RS: Yeah it has the potential to blow up because... well I like to describe it as very Renaissance; not in the sense of the Renaissance that we know. You know; Michelangelo, and you know those guys--- but Renaissance in the sense of like Renaissance man, like a... or mass appeal. Kind of like you know, just art that you could... you know art that you do rare; meaning that anybody from any culture or genre; you know if you're into Rockabilly stuff, I got some of that; if you're into hip hop I got some stuff like that; urban themes, I got Carribean themes, you know rasta stuff, I got you know...all kinds of stuff. I have a different section called Tru Art Noir Art I could go towards, most towards the dark... you know; emo types, you know---those kinds of people. So it runs the gamut, you know? Which is kind of like a cop out, but it's Tru (sic).

PS: So in that sense you would say that the Renaissance is kind of like a rebirth, you know... so to say? How do you say? A reproach to what's already been done?

RS: Right, right, kind of like a rebirth but in the sense that like uh... you know, the way that things are looking now; culturally in the United States and maybe the world, I would say that things are with a lot of melding, meshing of different cultures. You see, like Christian Dior had this whole rasta thing, you know... and this is high fashion, and he had this whole rasta theme, with the red, gold, and green as the primary colors; so he used that theme, and there's another designer, a fashion designer or fashion house called Etro, and they use a lot of native Indian looks and you know, they mix a lot of different things together, making the old line... that's what I'm into.

PS: And how would you say um... President Obama's you know, taking of the office, if you will... how much has that been an influence?

RS: Obama? Hmmm... well, I would say like uh... that the Obama thing is catching up with me in a sense, [laughs] being that the whole Shepard Fairey thing that you mentioned before, and he actually did a bunch of posters of Obama...

PS: Yeah...

RS: ...and so I was on that vibe a while ago, you know. Unfortunately, I didn't have the opportunity to get popular and blow up beforehand, but you know I would say that I was doing the same thing. But influentially, I would say that him being an icon is influential enough for me.

PS: What in your opinion... this one is difficult; defines as a work of art as Tru Art; like what is its characteristic, or continuous theme, if there is one?

RS: I would say that the continuous theme that every piece of art has a message of some kind; it is relaying an idea to you. It's not just art for the sake of art, you know just like pretty colors, pretty shapes, and contours of lines; you know, a lot of people can argue aesthetics...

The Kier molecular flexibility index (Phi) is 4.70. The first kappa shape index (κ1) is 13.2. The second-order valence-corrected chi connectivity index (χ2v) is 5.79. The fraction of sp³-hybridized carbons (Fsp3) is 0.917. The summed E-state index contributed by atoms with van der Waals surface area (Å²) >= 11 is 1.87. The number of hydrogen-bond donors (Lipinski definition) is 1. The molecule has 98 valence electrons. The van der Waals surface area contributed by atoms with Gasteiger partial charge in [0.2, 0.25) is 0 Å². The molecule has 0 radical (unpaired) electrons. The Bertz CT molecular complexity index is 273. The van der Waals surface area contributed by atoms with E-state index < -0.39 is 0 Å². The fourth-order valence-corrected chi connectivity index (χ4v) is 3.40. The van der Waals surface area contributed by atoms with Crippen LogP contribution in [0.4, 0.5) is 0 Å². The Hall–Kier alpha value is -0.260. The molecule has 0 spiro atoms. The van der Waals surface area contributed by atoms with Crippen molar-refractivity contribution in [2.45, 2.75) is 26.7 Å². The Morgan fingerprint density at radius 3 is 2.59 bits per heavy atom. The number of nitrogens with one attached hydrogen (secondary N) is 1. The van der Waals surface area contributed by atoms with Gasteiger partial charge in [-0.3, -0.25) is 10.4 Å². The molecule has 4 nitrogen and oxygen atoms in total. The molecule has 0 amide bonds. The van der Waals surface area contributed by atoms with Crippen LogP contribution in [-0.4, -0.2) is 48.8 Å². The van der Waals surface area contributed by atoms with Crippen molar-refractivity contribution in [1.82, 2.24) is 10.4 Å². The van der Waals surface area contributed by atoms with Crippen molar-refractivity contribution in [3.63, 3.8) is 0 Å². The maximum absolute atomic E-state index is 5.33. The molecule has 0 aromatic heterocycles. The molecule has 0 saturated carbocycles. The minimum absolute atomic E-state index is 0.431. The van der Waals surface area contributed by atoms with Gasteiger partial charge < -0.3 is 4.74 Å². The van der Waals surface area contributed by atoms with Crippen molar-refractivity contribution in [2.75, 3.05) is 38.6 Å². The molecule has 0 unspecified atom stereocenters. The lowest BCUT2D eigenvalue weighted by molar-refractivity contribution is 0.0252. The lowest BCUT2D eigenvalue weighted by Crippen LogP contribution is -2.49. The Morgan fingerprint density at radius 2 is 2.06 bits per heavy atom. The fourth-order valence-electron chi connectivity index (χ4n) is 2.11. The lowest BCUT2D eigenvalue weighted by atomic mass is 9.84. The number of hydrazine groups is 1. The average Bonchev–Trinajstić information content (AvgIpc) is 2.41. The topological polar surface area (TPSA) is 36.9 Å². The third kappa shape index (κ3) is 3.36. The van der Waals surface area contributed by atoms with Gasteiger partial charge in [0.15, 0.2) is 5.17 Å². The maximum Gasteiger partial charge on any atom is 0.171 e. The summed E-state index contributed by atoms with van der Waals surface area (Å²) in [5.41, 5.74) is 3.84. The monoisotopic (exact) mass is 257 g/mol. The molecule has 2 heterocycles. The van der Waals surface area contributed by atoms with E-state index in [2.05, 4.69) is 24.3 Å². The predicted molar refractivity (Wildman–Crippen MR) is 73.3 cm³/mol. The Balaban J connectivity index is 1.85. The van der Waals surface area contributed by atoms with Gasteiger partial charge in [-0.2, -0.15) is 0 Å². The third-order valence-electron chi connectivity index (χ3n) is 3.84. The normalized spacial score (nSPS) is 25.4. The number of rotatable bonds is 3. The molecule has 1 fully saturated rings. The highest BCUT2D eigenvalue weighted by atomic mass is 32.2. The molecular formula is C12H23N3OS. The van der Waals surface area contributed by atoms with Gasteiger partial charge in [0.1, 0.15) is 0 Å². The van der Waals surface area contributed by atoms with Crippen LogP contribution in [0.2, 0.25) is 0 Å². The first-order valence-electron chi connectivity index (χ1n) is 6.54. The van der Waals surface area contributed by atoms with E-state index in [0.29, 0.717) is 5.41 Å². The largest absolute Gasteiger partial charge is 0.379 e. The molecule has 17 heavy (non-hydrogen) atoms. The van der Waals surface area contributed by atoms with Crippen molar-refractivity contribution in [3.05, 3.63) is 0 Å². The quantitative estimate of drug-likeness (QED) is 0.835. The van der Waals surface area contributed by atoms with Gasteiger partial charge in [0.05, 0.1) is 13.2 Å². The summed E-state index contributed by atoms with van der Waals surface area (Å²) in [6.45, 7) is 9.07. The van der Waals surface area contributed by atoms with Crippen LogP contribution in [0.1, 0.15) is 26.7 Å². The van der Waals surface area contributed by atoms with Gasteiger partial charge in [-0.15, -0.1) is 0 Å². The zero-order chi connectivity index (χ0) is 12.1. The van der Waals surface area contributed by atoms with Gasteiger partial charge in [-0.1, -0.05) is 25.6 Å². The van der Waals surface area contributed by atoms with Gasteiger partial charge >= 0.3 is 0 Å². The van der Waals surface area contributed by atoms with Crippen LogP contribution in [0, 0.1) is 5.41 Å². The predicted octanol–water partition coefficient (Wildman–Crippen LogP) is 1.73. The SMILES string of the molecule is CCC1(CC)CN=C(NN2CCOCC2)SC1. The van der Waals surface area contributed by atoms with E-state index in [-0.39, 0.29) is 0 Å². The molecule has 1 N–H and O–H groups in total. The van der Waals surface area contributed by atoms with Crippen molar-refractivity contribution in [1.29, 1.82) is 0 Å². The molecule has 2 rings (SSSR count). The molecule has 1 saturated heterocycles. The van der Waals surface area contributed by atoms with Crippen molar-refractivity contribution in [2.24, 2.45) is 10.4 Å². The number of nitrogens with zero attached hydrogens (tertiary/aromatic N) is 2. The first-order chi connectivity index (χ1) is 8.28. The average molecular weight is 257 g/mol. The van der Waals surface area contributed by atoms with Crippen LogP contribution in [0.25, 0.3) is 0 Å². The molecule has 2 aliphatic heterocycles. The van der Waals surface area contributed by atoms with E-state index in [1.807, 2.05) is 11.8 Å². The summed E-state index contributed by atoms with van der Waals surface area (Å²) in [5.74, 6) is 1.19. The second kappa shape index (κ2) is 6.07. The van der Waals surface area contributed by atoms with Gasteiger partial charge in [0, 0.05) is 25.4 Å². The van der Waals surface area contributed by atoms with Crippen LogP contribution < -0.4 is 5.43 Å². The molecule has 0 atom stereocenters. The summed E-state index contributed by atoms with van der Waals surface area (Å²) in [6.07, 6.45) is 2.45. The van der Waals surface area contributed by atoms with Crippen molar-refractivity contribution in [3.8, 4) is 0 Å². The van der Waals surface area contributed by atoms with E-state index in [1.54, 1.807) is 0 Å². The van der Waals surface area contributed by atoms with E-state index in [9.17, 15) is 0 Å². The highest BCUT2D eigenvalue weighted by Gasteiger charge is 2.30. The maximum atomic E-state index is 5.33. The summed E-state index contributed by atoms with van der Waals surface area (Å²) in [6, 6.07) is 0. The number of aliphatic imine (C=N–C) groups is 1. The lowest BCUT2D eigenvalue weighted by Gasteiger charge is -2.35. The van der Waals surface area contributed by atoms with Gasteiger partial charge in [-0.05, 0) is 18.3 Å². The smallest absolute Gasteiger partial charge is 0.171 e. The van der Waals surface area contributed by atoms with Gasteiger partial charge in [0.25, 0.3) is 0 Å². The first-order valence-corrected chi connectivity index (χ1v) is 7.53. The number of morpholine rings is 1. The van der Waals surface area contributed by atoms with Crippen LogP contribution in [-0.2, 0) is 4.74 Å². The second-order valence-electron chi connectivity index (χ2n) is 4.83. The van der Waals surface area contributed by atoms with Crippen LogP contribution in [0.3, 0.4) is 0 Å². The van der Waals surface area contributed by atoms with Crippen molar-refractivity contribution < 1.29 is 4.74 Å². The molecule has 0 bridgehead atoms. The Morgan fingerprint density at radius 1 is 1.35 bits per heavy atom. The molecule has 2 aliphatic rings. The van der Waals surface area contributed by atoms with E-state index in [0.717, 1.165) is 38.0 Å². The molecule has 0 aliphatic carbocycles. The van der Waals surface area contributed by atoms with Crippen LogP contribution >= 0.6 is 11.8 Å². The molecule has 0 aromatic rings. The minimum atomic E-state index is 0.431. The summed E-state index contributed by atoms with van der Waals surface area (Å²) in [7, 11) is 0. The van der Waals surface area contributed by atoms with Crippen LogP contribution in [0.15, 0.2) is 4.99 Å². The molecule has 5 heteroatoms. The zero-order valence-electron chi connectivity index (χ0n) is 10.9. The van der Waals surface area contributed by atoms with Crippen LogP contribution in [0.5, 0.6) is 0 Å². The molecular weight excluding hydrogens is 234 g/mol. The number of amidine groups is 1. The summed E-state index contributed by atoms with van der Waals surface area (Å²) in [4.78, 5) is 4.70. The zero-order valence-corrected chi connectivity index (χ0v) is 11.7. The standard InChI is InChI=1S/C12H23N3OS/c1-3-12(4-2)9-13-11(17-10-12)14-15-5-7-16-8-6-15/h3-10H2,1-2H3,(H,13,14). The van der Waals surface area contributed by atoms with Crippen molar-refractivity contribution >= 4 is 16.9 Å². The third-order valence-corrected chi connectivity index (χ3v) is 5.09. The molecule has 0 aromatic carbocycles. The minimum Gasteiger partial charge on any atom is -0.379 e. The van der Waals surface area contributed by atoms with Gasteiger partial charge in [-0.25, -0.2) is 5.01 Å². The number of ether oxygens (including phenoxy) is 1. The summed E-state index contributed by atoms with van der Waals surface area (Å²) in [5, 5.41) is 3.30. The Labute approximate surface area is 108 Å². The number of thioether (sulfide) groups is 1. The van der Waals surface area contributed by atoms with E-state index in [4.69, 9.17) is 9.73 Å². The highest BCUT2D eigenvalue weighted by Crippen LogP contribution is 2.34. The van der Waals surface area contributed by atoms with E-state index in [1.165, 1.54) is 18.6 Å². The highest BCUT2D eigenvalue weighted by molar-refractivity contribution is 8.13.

PS: Mmmm hmmm...

RS: ...and you can say: "Oh! you know... Tru Art is actually just lines, and colors, and shapes!" But for me I would say that Tru Art is something that conveys a message, it conveys a story, almost like a narrative in every design I do... and that's pretty much a narrative; when you look at it, you interpret it, and it's not something that it's like... you don't have to be a major in art to be able to interpret it.

PS: Or appreciate it...

RS: Or appreciate it, exactly...

Well, there you have it everybody, Rob Small; guerrilla artist, graphic novelist, and fashion designer extraordinaire. For more of his artwork, please be sure to visit his MySpace Profile or add him as a friend on Facebook.

This has been P.S. Elliott (AKA: Dr. Gonzo XXVII) reporting for the disassociated press, that is... The Gnoyze Guitar Mods & More Web Blog.

Monday, November 2, 2009

Eye C Beauty - The Photography of John Miller

When you talk about photography, there are those that simply take a picture and stand back to let the image speak for itself... but very rarely does one happen to come across a true photographer in every sense of the word that can easily put a thousand words into one's mind, or one's mind's eye; so to say. And that photographer is none other than John Miller, whom is a very talented professional that I just so happened to meet recently at a live music venue that I very briefly attended (and oddly enough--- even participated in on a few occasions; as evidenced by these photos below).

Gnoyze Live Jam Session Image 1    Gnoyze Live Jam Session Image 2

Shortly a little after these live jam sessions were over, I kept on hearing about just how these photos came out, and I was really eager to see them for myself. Of course, John, being the cool cat that he is simply stated something to the effect of: "There's more coming... you'll see them soon!" Never, for one minute, letting on about how great they all were. So then I started noticing a couple of tagged photos starting to surface all over Facbook, and I was completely amazed (literally just floored) by the fluid sharpness of each of these shots. What really impressed me the most was how he managed to take a near dimly lit stage and use the random colored house lights to his advantage. To put it metaphorically, (or better put; as a simile...) it's like watching a master painter make a masterpiece out of just a few strokes.